§ 46. Sir Malcolm Barclay-Harvey
asked the Prime Minister whether his attention has been directed to the speech made by the Minister for the Co-ordination of Defence at Fareham on 13th February, in which he dealt with the need for increasing home agricultural production; and whether that speech may be regarded as an expression of Government policy?
§ The Prime Minister (Mr. Baldwin)
I have seen a report of my right hon. Friend's speech, in which he drew attention to the improvement which has taken place in the agricultural industry and—what would naturally be in his mind—the benefit of increased home production in the event of war. I do not regard my right hon. Friend's speech as expressing any new policy, but rather as emphasising facts which must commend themselves to all of us.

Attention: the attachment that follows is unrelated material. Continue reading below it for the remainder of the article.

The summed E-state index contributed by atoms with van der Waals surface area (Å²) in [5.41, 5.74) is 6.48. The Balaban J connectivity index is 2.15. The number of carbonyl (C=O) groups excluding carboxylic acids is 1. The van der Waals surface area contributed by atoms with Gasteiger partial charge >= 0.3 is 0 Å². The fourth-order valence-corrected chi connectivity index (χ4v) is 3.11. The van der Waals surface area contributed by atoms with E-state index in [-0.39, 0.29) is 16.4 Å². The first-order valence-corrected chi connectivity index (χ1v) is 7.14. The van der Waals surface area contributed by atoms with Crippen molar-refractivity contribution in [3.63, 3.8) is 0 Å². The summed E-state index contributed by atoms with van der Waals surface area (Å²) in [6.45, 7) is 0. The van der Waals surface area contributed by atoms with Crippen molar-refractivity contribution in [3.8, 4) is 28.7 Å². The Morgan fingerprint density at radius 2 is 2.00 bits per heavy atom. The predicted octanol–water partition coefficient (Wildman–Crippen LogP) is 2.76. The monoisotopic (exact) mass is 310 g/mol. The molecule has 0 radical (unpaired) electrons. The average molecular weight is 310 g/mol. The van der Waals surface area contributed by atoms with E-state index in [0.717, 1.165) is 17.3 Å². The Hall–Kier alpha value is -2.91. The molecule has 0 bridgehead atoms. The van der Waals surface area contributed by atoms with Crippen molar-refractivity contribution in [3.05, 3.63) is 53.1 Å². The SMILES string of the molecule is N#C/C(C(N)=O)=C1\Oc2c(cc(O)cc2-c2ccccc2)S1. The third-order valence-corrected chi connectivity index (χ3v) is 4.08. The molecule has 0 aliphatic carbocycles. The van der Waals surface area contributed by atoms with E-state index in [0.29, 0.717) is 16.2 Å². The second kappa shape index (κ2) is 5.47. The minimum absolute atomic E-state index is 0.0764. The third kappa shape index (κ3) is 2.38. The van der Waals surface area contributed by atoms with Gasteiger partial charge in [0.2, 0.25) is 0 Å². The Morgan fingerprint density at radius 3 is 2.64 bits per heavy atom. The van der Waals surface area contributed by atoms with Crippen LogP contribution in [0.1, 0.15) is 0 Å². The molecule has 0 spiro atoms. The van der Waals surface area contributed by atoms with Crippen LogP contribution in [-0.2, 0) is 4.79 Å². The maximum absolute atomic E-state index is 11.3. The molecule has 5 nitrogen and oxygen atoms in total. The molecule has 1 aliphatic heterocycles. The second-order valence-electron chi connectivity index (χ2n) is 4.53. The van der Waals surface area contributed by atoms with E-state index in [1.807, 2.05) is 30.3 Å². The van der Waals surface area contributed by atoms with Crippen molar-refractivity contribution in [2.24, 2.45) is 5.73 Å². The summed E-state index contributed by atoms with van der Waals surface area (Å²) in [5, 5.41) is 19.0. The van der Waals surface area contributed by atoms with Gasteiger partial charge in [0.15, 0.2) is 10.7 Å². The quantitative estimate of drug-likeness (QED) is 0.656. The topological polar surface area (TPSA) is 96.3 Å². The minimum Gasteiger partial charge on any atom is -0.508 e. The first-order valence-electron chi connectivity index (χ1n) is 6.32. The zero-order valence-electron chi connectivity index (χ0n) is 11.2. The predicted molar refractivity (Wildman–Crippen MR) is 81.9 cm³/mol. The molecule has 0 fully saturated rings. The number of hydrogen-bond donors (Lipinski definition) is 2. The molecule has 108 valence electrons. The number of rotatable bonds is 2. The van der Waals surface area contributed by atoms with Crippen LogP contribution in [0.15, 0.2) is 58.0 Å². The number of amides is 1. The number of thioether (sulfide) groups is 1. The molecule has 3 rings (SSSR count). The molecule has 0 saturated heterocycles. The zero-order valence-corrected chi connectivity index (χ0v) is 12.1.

§ Sir M. Barclay-Harvey
Is my right hon. Friend aware that we have it on high scientific authority that a large proportion of the land of this country is still not in full productive capacity, and does he not think that, in the interests of defence, at any rate in wartime, that matter should be dealt with?
§ Captain Heilgers
Will my right hon. Friend bear in mind that a large part of the difficulty that we had with our food supplies at home in the last War was due to the fact that our land was not in full productivity in 1914?